04/12/2010 05:12 am ET Updated May 25, 2011

Education Reform Debate Needs Bigger Battlefield

President Obama wants to rewrite the No Child Left Behind Law to give schools greater incentives to booster their students' achievement. Secretary of Education Arne Duncan has charged that many university-based teacher preparation programs are not equipping teachers for the 21st century classroom.

Few will dispute that more education reforms are needed. But many of the prescriptions may not be up to the task of dramatically improving student achievement because they are rooted in a reform paradigm that has failed to produce this desired result.

In an essay titled "The End of the Education Debate," Chester Finn Jr. argues that the long-reigning paradigm, with its defining ideas of standards, testing and (school) choice, has run its course. What's needed now, he says, is a more fundamental rethinking of how schools are governed and financed if we are to move student achievement scores off the flat line and into an upward direction. In other words, we need to change the context in which reforms are implemented.

Duncan's prescriptions to upgrade "mediocre" teacher education programs rely heavily on more training in classroom management and better use of student achievement data to identify which programs work and which don't. But this approach would only scratch the surface of what it takes to ensure that teachers are ready for the classroom.

For example, it is critical that a future teacher's field experiences in local schools be as varied as possible and integrated into the entire preparation program. In this way, novice teachers can observe and analyze how veteran teachers in a wide range of settings manage their classrooms. Guided practice, teaching in diverse classroom settings, makes it easier for beginning teachers to manage a roomful of students alone.

As beneficial as this kind of training is, it is still not broad enough. Rather than aim to merely "manage" or control their classrooms, teachers must also be able to identify and utilize ways of "engaging" their students in the learning experience. Managing suggests fitting every student into a predetermined role when the goal should be positive learning environments for all students.

The use of student test data is, of course, a favorite tool in evaluating the effectiveness of reforms. Extending it to assess teacher preparation programs by way of individual teacher evaluations, as Duncan urges, is well within the mainstream of reformist thinking. But it is imperative that teachers know how to understand and effectively utilize test data - not only to gauge their own progress but also that of their students.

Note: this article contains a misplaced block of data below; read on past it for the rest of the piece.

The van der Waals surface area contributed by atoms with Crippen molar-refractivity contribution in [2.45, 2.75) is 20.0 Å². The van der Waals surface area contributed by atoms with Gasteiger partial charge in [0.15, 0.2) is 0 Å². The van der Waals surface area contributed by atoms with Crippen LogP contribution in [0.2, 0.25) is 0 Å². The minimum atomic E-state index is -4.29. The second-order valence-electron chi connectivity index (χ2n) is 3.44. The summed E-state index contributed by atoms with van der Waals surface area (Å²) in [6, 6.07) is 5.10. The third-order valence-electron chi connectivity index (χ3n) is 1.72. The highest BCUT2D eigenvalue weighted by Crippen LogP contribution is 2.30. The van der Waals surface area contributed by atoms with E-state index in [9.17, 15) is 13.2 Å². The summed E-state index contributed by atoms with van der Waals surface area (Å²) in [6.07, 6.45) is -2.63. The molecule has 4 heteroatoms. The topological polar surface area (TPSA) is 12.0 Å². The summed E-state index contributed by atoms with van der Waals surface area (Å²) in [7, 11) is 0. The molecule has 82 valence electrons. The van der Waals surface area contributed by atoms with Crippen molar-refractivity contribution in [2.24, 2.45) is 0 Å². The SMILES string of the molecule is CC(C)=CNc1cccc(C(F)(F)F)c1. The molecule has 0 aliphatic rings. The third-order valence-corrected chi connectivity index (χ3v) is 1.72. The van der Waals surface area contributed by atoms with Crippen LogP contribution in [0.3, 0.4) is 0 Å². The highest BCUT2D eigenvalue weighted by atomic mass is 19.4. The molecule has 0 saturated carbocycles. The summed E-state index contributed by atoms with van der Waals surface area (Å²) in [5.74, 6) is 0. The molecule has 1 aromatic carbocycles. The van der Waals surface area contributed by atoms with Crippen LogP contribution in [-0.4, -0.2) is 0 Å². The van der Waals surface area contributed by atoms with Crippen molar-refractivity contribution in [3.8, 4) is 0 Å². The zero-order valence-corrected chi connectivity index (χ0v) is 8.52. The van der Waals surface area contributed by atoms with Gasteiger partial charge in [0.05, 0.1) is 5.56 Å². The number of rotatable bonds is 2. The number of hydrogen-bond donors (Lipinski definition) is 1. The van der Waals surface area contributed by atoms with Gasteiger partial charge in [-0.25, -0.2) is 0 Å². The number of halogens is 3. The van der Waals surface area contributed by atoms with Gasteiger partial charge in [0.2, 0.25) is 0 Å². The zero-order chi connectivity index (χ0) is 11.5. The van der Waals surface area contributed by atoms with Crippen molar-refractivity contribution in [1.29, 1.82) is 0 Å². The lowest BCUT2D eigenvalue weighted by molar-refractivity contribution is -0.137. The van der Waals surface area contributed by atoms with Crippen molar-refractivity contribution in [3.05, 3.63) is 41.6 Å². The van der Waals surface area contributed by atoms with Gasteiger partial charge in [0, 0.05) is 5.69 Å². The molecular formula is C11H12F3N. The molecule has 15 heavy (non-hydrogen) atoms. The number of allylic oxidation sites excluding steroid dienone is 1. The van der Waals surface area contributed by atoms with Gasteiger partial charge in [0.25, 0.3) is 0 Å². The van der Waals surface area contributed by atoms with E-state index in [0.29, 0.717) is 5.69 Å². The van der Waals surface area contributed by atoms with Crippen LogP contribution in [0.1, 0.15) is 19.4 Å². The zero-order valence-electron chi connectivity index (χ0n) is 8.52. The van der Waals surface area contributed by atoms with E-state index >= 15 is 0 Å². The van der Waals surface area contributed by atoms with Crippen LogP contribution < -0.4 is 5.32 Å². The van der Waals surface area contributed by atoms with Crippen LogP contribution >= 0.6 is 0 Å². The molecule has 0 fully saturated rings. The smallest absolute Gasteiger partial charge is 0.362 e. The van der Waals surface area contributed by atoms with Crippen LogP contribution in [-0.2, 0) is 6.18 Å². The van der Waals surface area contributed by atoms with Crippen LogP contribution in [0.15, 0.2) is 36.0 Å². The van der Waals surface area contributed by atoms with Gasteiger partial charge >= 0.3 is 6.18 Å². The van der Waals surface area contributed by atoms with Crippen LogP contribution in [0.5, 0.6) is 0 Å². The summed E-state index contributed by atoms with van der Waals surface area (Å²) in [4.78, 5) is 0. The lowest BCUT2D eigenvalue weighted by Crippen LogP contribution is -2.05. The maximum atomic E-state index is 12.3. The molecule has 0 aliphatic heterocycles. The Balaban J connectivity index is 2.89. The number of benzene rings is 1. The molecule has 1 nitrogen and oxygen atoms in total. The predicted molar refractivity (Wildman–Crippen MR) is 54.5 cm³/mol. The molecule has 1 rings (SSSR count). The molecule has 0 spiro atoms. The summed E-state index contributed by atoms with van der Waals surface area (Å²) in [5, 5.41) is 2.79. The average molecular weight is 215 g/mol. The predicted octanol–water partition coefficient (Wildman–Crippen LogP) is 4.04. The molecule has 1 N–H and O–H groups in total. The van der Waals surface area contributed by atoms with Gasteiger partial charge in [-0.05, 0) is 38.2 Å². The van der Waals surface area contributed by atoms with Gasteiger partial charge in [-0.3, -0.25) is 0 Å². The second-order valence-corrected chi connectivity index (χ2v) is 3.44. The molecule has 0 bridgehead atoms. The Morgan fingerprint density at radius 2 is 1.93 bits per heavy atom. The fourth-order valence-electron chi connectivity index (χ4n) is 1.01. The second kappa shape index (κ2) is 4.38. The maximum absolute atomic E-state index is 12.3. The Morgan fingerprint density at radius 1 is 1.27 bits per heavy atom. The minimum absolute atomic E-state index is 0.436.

More than statistical data should be used to arrive at a sound assessment. Anecdotal evidence and project assessment can be sources of meaningful information on how to improve classroom practices. Schools of education should teach future teachers how to use these multiple measures in their assessments.

In addition, teachers' approach to science and math instruction must shift. Leading schools of education are preparing teachers to teach these subjects by using science and math to explain and solve everyday problems for kids.

These are just some of the many ingredients that go into high-quality teacher preparation. Still, even the most dramatic programmatic changes in teacher preparation will fail to produce the achievement results we seek if we do not reexamine our most fundamental approaches to education and the structures within which educators teach.

In his article, Finn contends that the infrastructure of the primary and secondary education system is the chief impediment to continued progress. He asks: Are local school boards the best structure for governance? Is the system too reliant on property taxes? Are teacher-pay structures outmoded? Should we continue to defer to the states in setting standards or is a national model better suited to boost student performance?

These are the questions educational policy leaders need to be tackling. As long as they remain unaddressed and it's business as usual, we will be merely tweaking an education system that may have reached its capacity to reform itself. In his call for deploying more testing to identify effective teacher prep programs, Duncan is still fighting the last reform battle when we need a larger battlefield.

Schools of education need to graduate better-prepared and higher-quality teachers to meet the demands of our future education marketplace. Some institutions are already making significant progress toward this end. But the effects of reforms on student performance will be limited until we radically rethink the context in which they are implemented.

Karen Symms Gallagher is the Emery Stoops and Joyce King Stoops Dean of the University of Southern California's Rossier School of Education.